National, Provincial and Local Leadership of our dedicated Affiliate, SACTWU,
Leadership of the Federation and our allies, the African National Congress and the South African Communist Party,
Thank you for inviting your Federation, the Congress of South African Trade Unions to join you for this important congress. Please accept the revolutionary support of COSATU as you deliberate over the next four days.
Your Federation of Violet Seboni is proud of how you have built the Southern African Clothing and Textile Workers’ Union into the formidable union that it is today.
SACTWU has wisely chosen to hold this historic congress under the theme of “Unity, jobs, growth and service to members. Advance the working classing struggle.”
SACTWU has proven itself to be a reliable vehicle that defends the interests of its members and champions working class struggles in its 34 years. It is a union rooted in democracy and owned by workers at the shop floor.
SACTWU was painstakingly built by clothing and textile workers in factories dotted in rural towns and large industrial areas in our cities from KwaZulu-Natal to the Western Cape, from the Free State to the Eastern Cape.
It has grown whilst many unions have struggled. It is now not only the leading clothing and textile workers’ union in South Africa but also leading the unionisation of food, agriculture, fishing and other workers.
The union has led with remarkable foresight and vision against difficult odds. The clothing and textile industries were battered when government recklessly and prematurely lifted import tariffs in the 1990s at the cost of thousands of local jobs.
Through SACTWU’s strategic interventions with government and industry, not only have these industries stabilised, but they have begun to grow and create thousands of badly needed jobs.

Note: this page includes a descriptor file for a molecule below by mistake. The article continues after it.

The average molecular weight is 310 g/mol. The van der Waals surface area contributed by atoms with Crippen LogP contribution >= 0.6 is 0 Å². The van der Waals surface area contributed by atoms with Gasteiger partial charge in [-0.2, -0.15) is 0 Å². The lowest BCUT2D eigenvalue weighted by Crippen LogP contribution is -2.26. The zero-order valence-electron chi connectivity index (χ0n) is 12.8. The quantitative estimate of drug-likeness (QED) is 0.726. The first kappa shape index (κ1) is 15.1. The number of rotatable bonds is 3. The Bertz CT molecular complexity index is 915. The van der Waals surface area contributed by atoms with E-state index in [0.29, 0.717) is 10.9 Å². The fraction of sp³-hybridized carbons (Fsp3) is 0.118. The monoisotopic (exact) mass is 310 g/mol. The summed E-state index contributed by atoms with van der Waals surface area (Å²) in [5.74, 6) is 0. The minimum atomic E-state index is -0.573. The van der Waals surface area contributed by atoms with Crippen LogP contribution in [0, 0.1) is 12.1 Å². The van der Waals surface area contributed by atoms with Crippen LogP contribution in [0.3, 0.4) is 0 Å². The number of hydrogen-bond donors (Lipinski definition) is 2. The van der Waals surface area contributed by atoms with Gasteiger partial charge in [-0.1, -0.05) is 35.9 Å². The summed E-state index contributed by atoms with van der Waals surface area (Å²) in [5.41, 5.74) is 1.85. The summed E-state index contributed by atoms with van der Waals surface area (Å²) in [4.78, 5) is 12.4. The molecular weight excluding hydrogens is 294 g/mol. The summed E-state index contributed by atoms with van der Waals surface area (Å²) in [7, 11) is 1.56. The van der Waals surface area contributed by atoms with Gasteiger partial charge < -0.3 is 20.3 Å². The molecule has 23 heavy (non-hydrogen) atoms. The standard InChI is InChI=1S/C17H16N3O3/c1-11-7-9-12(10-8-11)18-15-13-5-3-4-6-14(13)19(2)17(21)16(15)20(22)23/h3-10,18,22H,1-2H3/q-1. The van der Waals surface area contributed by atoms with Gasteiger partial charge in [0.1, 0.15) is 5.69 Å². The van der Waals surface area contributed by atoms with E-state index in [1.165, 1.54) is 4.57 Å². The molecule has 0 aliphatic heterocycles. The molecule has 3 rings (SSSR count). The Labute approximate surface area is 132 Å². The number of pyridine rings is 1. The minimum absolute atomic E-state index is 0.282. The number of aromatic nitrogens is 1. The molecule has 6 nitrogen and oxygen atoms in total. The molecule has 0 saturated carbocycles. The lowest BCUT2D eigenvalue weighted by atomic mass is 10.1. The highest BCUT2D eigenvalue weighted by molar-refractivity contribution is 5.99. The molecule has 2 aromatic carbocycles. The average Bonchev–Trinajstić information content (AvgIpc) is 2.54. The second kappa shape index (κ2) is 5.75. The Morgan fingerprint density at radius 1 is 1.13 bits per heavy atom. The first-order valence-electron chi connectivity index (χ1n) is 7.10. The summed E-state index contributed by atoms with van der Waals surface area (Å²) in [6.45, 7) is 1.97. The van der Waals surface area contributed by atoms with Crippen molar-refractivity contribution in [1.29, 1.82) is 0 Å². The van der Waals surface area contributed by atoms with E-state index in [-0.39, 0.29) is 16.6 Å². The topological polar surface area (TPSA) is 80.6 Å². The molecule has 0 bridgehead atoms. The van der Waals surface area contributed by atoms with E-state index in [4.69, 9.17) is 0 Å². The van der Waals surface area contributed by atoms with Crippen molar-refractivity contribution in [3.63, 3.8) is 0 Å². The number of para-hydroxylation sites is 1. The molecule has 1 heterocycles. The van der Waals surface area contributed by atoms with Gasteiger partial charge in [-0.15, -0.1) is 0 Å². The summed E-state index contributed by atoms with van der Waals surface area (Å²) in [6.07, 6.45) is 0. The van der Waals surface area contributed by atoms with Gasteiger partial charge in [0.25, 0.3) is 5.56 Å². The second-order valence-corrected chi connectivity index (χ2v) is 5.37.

Whilst some prefer to dwell on their sorrows, SACTWU has led from the front. Its participation in the industrial master plans, has seen local retailers commit to increase locally produced clothes in stores from 40% to 60% of their products.
These and other interventions, particularly its relentless buy local campaigns, have helped save and create thousands of local jobs and businesses.
During COVID-19 and the July 2021, SACTWU worked tirelessly to ensure workers in its sectors were paid and received relief from the Unemployment Insurance Fund. It ensured that clothing and textile workers and their families were engaged and mobilised to vaccinate against the pandemic.
SACTWU has invested in the lives of its members and raised millions for the education of their children, uplifting thousands of families from generational poverty.
Some have chosen to abandon the non-racial vision of the Freedom Charter in pursuit of narrow nationalism and reckless populism. SACTWU has instead embraced and ensured that its membership and leadership reflect the diversity of the nation.
South Africa has benefited from the legions of leaders this mighty union has produced, including the Minister for Trade, Industry and Competition Ebrahim Patel, former COSATU Deputy President Connie September and countless other giants of the liberation struggle.
It is important though comrades not to take for granted what you have achieved through many decades of blood, sweat and tears.
Yes, SACTWU is a formidable machine. But it can easily be destroyed in a single moment of insanity, in one divisive congress or the election of a divided or compromised leadership. Divisions along regional or factional lines may be momentarily entertaining but they can destroy the union the day after the excitement of a congress dies down.
These are not idle words or scare mongering. COSATU has seen the pain of once mighty unions destroyed when comrades seek office not to serve workers or build the union, but to rather serve themselves and feed their lifestyles. It takes years to build unions, and days to destroy them.
SACTWU has pumped millions of Rands into its investment arm and grown it into a formidable tool to create jobs, grow the economy and improve the lives of our members. You need to jealously guard it. Do not allow it to be abused or hijacked.